More than three-quarters of Web sites that offer highly addictive medications do not require a prescription, according to a study released Wednesday.

Powerful pain killers like morphine and oxycodone, and stimulants such as amphetamine, are among the so-called controlled substances regulated by the Drug Enforcement Agency because of their high potential for abuse and addiction. But findings by Columbia University researchers highlight how easily those narcotics and stimulants can be purchased online.

"Anyone of any age can obtain dangerous and addictive prescription drugs with the click of a mouse," said Joseph Califano, who heads Columbia's National Center on Addiction and Substance Abuse, which issued its fifth annual report on online drug dispensing.

Of the 365 sites selling controlled substances online, Columbia researchers found 85 percent did not require a doctor's prescription.

The number of online establishments selling the drugs fell 37 percent from last year, but researchers said the decline was likely due to law enforcement efforts to crack down on online drug trafficking.

About 80 percent of all online prescriptions are for controlled substances, compared with just 11 percent of prescriptions filled at traditional pharmacies, according to the DEA.

The Senate earlier this year passed a bill that would explicitly ban the delivery of highly regulated drugs over the Internet without a prescription. The bill is pending in the House.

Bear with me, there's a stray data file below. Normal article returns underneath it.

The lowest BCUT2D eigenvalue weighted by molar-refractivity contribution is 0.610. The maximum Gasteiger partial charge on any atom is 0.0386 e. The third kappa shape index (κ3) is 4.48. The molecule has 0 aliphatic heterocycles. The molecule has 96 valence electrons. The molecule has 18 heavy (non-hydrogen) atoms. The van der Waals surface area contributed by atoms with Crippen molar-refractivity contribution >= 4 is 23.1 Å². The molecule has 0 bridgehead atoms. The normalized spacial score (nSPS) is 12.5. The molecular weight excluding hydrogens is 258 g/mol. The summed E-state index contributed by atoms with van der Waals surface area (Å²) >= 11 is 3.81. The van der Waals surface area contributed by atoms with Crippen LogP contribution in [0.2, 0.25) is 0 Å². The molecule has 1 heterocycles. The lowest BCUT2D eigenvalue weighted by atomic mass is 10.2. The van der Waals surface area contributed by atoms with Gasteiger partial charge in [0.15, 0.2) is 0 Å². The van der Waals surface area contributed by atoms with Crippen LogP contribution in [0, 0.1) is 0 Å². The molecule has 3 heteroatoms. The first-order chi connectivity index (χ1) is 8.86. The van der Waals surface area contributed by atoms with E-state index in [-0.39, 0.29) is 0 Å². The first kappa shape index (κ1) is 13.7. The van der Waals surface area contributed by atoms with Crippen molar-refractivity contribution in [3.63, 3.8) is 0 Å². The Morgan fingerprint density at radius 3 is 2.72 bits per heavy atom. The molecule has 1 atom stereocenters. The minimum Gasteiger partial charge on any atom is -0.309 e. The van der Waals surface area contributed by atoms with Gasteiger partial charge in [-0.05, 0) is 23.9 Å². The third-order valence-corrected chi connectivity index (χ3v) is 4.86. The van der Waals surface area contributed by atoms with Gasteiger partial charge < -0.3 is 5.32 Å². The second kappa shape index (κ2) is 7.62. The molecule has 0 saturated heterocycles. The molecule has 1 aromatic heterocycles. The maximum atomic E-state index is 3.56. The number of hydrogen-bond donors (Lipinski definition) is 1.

As politicians consider stricter standards for online pharmacies, government regulators are actually easing restrictions on how doctors can prescribe controlled substances.

The DEA last month proposed allowing doctors to prescribe such drugs with online prescribing software. The programs, which replace handwritten notes, allow physicians to send prescriptions directly to a pharmacy from their office.

Insurers like Humana Inc. and large employers like Wal-Mart Stores Inc. have lobbied to allow electronic prescribing of controlled drugs. They argue that online prescriptions are an easy way to avoid deadly medication errors and reduce health care costs.

Many doctors have resisted the technology because of the initial investments required to buy and install it.

By paving the way for electronic prescribing of widely used controlled substances, experts expect more doctors will embrace the technology.